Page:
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Few days after the end of COP26, the Italian export credit agency SACE has confirmed the insurance coverage for the financing of the Arctic LNG-2 project by Intesa Sanpaolo and Cassa Depositi e Prestiti. Arctic LNG-2 is a natural gas liquefaction mega-project of the Russian company Novatek, under construction in the Gydan peninsula, one of the most endangered territories in the Russian Arctic.
The news was reported last Thursday by Italian Ambassador to Russia Giorgio Starace and picked-up by the international news agency Reuters. In comments made to Russia’s Interfax news agency and confirmed by his office, Starace said that Italy would continue to be a major partner in the project, both commercially and in terms of credit and insurance.
According to Reuters, Starace met with SACE executives, who told him that the agency was ready to provide insurance coverage, in the days when COP26 was taking place in Glasgow. In the frame of the climate summit Italy pledged to end direct public subsidies for international fossil fuel projects by the end of 2022.
"The inconsistency of the Italian government is unacceptable", comments Simone Ogno of ReCommon. "If a good start bodes welll, we are now sure that by the end of 2022 there will be a rush to public financing of fossil fuel mega-projects such as Arctic LNG-2, which we consider yet another attack on climate justice."
SACE can count on a very rich fossil fuel portfolio, and in the period 2016-2020 it has guaranteed € 8.6 billion for new fossil fuel projects. Driving this boom are guarantees for Eni’s gas extraction in Mozambique, but also support for banks and companies involved in devastating projects in the Arctic Region – where it has already backed Yamal LNG – and in Africa, where it could enter the disputed EACOP pipeline, between Uganda and Tanzania.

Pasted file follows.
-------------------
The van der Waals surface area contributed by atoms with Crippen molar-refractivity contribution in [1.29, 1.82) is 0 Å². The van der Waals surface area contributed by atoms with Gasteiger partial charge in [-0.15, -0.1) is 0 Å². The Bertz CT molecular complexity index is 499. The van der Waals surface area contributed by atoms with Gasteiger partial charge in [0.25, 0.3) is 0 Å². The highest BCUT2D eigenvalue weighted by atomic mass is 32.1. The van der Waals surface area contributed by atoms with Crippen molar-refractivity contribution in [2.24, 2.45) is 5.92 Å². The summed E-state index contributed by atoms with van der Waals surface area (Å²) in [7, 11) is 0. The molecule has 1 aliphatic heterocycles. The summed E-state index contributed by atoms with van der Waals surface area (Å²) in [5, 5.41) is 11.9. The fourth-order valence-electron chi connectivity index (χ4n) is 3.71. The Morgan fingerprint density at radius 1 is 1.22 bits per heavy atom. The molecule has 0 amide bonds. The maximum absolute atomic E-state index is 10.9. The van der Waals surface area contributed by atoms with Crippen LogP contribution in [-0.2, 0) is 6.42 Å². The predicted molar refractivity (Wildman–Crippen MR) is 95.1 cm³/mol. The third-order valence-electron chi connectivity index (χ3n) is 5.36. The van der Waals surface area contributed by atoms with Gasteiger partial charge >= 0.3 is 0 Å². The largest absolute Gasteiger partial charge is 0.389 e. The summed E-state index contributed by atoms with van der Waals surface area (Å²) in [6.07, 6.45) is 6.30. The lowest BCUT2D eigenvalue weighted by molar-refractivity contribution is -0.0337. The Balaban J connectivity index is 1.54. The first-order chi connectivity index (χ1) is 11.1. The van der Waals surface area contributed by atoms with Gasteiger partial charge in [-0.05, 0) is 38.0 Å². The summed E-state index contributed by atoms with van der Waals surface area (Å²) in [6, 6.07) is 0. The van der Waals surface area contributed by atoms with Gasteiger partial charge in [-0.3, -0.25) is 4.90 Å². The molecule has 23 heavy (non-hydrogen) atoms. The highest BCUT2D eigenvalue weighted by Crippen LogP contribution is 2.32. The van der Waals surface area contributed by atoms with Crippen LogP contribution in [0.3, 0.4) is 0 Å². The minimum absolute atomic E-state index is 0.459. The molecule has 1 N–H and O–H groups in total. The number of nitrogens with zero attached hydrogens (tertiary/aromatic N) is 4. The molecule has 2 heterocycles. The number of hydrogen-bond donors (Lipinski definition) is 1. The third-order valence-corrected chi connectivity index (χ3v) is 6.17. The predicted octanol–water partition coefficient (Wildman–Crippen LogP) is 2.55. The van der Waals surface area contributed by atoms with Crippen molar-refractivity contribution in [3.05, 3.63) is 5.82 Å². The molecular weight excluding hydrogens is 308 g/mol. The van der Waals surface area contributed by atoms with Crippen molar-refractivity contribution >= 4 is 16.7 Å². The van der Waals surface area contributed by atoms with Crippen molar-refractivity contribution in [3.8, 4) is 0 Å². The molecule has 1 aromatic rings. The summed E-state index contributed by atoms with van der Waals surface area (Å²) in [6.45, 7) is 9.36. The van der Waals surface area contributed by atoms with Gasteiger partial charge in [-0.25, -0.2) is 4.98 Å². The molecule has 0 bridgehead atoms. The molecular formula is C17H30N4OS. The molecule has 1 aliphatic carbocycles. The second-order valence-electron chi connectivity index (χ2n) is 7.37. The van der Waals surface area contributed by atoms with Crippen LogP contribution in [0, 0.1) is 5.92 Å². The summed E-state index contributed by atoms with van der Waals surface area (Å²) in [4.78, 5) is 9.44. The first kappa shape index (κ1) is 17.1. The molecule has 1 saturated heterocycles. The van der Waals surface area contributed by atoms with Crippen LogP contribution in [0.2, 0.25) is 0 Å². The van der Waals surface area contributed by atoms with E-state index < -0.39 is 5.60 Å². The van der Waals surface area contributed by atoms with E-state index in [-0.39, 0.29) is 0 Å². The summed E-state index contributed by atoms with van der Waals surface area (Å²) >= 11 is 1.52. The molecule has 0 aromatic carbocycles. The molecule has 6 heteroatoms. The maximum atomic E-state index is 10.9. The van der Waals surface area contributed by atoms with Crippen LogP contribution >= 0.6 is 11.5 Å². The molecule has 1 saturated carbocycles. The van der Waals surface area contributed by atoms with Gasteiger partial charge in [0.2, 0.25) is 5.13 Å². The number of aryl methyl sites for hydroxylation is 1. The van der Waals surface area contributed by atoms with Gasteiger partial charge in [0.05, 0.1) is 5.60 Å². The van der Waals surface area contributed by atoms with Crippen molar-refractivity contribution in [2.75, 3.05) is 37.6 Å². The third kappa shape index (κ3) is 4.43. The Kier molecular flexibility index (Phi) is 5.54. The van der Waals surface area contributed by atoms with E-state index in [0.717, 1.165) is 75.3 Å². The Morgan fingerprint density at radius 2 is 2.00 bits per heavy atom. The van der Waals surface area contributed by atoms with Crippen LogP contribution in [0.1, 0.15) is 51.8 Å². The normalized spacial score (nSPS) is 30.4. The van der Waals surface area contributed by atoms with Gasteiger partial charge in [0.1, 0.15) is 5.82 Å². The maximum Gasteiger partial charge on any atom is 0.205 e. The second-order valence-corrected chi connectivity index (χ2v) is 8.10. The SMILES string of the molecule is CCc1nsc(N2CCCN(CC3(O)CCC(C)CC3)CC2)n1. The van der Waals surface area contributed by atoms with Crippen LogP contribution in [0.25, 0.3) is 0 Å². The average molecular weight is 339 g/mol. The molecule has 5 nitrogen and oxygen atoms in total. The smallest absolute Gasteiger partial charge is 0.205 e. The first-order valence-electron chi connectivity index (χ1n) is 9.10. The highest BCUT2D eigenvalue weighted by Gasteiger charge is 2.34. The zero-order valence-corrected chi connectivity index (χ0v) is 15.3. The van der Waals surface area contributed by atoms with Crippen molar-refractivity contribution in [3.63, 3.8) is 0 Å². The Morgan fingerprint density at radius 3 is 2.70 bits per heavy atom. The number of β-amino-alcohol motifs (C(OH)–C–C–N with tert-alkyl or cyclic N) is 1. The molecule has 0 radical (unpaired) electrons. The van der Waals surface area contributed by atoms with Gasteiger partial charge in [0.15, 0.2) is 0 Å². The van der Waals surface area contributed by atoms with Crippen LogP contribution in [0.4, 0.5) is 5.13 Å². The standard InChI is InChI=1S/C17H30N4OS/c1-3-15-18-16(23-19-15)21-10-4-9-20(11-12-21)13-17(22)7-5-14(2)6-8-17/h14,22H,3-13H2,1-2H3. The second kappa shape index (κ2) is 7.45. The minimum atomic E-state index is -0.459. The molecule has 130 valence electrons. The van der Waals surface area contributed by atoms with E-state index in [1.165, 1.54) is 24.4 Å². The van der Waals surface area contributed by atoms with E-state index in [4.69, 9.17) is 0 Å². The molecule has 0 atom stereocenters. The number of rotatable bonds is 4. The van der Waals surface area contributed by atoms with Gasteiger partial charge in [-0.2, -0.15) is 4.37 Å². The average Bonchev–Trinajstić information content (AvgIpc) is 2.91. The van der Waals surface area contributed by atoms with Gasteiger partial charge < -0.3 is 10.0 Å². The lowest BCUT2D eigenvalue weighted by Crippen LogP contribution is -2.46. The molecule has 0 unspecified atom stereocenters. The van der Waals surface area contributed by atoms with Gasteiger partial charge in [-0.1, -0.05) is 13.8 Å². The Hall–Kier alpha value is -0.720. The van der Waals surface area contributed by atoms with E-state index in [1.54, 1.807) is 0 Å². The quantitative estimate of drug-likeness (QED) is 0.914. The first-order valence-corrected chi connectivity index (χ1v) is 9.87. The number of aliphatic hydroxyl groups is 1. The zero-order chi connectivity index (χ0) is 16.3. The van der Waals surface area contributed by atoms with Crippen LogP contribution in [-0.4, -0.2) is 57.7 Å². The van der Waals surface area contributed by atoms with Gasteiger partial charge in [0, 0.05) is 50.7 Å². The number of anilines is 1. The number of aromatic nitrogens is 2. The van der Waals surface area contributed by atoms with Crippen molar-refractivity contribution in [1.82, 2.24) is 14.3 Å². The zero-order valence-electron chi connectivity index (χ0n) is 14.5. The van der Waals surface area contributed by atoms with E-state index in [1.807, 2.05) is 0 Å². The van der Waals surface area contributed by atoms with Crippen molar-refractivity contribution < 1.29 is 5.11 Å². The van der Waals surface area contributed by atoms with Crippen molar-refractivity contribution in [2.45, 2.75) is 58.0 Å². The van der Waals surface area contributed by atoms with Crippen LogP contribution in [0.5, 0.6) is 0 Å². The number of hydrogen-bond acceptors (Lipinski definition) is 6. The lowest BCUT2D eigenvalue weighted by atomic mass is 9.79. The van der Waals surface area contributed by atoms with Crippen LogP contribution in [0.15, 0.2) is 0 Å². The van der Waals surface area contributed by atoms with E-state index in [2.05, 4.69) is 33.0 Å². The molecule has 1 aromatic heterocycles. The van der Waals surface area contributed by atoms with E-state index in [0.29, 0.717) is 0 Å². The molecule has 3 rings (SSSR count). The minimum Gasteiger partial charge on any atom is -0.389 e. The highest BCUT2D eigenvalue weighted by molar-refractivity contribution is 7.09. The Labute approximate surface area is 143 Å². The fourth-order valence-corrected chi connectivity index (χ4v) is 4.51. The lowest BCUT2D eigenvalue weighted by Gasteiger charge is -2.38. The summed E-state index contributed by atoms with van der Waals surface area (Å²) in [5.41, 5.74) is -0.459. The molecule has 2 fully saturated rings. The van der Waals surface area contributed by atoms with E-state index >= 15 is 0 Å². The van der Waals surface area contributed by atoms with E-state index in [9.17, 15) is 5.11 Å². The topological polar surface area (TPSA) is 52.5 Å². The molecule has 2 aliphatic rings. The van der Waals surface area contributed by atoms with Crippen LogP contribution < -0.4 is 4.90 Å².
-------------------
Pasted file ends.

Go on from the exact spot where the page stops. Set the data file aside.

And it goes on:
As with the financing of the Yamal LNG project, the role of Intesa Sanpaolo was fundamental in closing the deal, identified by Novatek as a privileged financial institution for its business. The Italian financial group has excellent relations with Moscow, a relationship that revolves around the figure of Antonio Fallico, president of Banca Intesa Russia and the Conoscere Eurasia association, which organizes the Eurasian Economic Forum in Verona, where these agreements take shape.
The first Italian bank should grant at least 500 million euros to companies involved in the project. A loan that has been rumored for at least two years, but came to fruition only after the certainty of a public guarantee to cover any losses.
In addition, with the financing of Arctic LNG-2, the ad hoc nature of the clause inserted by Intesa in its latest public commitments in relation to climate and environment is evident. In fact, the July policy excludes funding for offshore projects in the Arctic, while allowing for onshore projects, as in this case.
In 2020 alone, the Turin-based financial giant granted € 515 million to fossil fuel companies primarily engaged in hydrocarbon exploration and production in the Arctic Region. On the other hand, investments amounted to € 866 million.
"Intesa Sanpaolo confirms itself as a champion of greenwashingin the Italian financial landscape," comments Daniela Finamore of ReCommon. "On the occasion of COP26, Intesa boasted net-zero commitments by 2050, along with other international financial institutions. Very vague and long-term commitments, which in fact mean unconditional funding to the fossil fuel industry."